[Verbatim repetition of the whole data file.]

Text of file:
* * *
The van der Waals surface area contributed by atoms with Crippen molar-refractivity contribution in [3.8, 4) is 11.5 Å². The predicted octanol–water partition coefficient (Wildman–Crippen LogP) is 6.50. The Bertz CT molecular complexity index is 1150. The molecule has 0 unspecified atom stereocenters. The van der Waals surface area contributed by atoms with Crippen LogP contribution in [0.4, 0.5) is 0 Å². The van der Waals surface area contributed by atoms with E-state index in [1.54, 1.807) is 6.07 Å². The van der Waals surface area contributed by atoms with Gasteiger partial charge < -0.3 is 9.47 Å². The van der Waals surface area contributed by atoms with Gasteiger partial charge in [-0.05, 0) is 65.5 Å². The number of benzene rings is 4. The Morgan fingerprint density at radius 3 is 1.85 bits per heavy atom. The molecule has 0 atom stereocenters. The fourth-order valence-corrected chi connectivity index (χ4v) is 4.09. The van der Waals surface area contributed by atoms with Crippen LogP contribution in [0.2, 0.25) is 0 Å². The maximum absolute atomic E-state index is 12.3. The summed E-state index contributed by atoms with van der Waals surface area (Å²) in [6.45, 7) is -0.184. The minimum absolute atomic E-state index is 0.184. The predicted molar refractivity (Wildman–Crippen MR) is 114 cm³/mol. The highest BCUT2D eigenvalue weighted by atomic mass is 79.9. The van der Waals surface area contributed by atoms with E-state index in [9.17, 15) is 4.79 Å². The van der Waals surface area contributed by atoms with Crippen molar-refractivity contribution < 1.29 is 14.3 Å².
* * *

The van der Waals surface area contributed by atoms with Crippen molar-refractivity contribution in [3.8, 4) is 11.5 Å². The predicted octanol–water partition coefficient (Wildman–Crippen LogP) is 6.50. The Bertz CT molecular complexity index is 1150. The molecule has 0 unspecified atom stereocenters. The van der Waals surface area contributed by atoms with Crippen LogP contribution in [0.4, 0.5) is 0 Å². The van der Waals surface area contributed by atoms with E-state index in [1.54, 1.807) is 6.07 Å². The van der Waals surface area contributed by atoms with Gasteiger partial charge < -0.3 is 9.47 Å². The van der Waals surface area contributed by atoms with Gasteiger partial charge in [-0.05, 0) is 65.5 Å². The number of benzene rings is 4. The Morgan fingerprint density at radius 3 is 1.85 bits per heavy atom. The molecule has 0 atom stereocenters. The fourth-order valence-corrected chi connectivity index (χ4v) is 4.09. The van der Waals surface area contributed by atoms with Crippen LogP contribution in [0.2, 0.25) is 0 Å². The maximum absolute atomic E-state index is 12.3. The summed E-state index contributed by atoms with van der Waals surface area (Å²) in [6.45, 7) is -0.184. The minimum absolute atomic E-state index is 0.184. The predicted molar refractivity (Wildman–Crippen MR) is 114 cm³/mol. The highest BCUT2D eigenvalue weighted by atomic mass is 79.9. The van der Waals surface area contributed by atoms with E-state index in [9.17, 15) is 4.79 Å². The van der Waals surface area contributed by atoms with Crippen molar-refractivity contribution < 1.29 is 14.3 Å².